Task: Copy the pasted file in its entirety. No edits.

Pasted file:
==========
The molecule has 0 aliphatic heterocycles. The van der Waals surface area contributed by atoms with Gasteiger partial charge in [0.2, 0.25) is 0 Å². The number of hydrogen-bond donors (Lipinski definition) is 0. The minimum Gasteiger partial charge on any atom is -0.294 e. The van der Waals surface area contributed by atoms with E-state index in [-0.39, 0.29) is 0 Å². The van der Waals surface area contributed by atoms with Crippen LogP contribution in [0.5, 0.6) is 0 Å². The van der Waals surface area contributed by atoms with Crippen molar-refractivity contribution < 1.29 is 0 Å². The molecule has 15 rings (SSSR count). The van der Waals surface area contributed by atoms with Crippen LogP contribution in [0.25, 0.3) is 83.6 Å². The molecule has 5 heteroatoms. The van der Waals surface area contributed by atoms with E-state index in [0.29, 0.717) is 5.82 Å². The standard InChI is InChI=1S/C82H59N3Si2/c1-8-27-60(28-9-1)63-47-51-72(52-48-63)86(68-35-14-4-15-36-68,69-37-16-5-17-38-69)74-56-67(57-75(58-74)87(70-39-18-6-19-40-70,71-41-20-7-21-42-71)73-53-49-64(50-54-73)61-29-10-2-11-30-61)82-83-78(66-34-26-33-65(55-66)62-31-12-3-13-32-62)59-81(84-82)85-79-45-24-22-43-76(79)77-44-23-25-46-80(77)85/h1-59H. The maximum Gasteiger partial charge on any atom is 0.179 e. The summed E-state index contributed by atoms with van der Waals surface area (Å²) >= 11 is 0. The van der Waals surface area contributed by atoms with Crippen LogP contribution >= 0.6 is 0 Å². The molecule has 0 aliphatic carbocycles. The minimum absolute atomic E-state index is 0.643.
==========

The molecule has 0 aliphatic heterocycles. The van der Waals surface area contributed by atoms with Gasteiger partial charge in [0.2, 0.25) is 0 Å². The number of hydrogen-bond donors (Lipinski definition) is 0. The minimum Gasteiger partial charge on any atom is -0.294 e. The van der Waals surface area contributed by atoms with E-state index in [-0.39, 0.29) is 0 Å². The van der Waals surface area contributed by atoms with Crippen LogP contribution in [0.5, 0.6) is 0 Å². The van der Waals surface area contributed by atoms with Crippen molar-refractivity contribution < 1.29 is 0 Å². The molecule has 15 rings (SSSR count). The van der Waals surface area contributed by atoms with Crippen LogP contribution in [0.25, 0.3) is 83.6 Å². The molecule has 5 heteroatoms. The van der Waals surface area contributed by atoms with E-state index in [0.29, 0.717) is 5.82 Å². The standard InChI is InChI=1S/C82H59N3Si2/c1-8-27-60(28-9-1)63-47-51-72(52-48-63)86(68-35-14-4-15-36-68,69-37-16-5-17-38-69)74-56-67(57-75(58-74)87(70-39-18-6-19-40-70,71-41-20-7-21-42-71)73-53-49-64(50-54-73)61-29-10-2-11-30-61)82-83-78(66-34-26-33-65(55-66)62-31-12-3-13-32-62)59-81(84-82)85-79-45-24-22-43-76(79)77-44-23-25-46-80(77)85/h1-59H. The maximum Gasteiger partial charge on any atom is 0.179 e. The summed E-state index contributed by atoms with van der Waals surface area (Å²) >= 11 is 0. The van der Waals surface area contributed by atoms with Crippen LogP contribution >= 0.6 is 0 Å². The molecule has 0 aliphatic carbocycles. The minimum absolute atomic E-state index is 0.643.